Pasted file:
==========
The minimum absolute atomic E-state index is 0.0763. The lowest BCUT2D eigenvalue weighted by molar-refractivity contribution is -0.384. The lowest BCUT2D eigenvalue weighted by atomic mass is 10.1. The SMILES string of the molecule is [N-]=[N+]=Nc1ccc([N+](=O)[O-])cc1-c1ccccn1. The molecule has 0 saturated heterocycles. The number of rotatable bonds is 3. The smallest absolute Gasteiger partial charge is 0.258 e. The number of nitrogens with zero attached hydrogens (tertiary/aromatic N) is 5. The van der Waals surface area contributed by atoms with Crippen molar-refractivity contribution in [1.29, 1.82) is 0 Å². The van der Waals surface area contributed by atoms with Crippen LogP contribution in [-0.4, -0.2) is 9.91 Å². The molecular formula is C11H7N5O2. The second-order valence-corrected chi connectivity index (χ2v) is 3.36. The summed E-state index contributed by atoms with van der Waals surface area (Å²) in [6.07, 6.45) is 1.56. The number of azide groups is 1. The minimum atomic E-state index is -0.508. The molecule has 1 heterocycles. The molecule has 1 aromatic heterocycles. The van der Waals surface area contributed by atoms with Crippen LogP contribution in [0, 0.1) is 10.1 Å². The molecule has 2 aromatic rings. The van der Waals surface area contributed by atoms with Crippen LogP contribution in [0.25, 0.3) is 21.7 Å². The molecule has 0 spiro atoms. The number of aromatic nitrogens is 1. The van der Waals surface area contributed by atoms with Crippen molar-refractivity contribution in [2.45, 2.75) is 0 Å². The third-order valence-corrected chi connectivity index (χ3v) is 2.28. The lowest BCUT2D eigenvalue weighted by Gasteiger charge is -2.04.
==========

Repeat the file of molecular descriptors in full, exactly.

The minimum absolute atomic E-state index is 0.0763. The lowest BCUT2D eigenvalue weighted by molar-refractivity contribution is -0.384. The lowest BCUT2D eigenvalue weighted by atomic mass is 10.1. The SMILES string of the molecule is [N-]=[N+]=Nc1ccc([N+](=O)[O-])cc1-c1ccccn1. The molecule has 0 saturated heterocycles. The number of rotatable bonds is 3. The smallest absolute Gasteiger partial charge is 0.258 e. The number of nitrogens with zero attached hydrogens (tertiary/aromatic N) is 5. The van der Waals surface area contributed by atoms with Crippen molar-refractivity contribution in [1.29, 1.82) is 0 Å². The van der Waals surface area contributed by atoms with Crippen LogP contribution in [-0.4, -0.2) is 9.91 Å². The molecular formula is C11H7N5O2. The second-order valence-corrected chi connectivity index (χ2v) is 3.36. The summed E-state index contributed by atoms with van der Waals surface area (Å²) in [6.07, 6.45) is 1.56. The number of azide groups is 1. The minimum atomic E-state index is -0.508. The molecule has 1 heterocycles. The molecule has 1 aromatic heterocycles. The van der Waals surface area contributed by atoms with Crippen LogP contribution in [0, 0.1) is 10.1 Å². The molecule has 2 aromatic rings. The van der Waals surface area contributed by atoms with Crippen LogP contribution in [0.25, 0.3) is 21.7 Å². The molecule has 0 spiro atoms. The number of aromatic nitrogens is 1. The van der Waals surface area contributed by atoms with Crippen molar-refractivity contribution in [2.45, 2.75) is 0 Å². The third-order valence-corrected chi connectivity index (χ3v) is 2.28. The lowest BCUT2D eigenvalue weighted by Gasteiger charge is -2.04.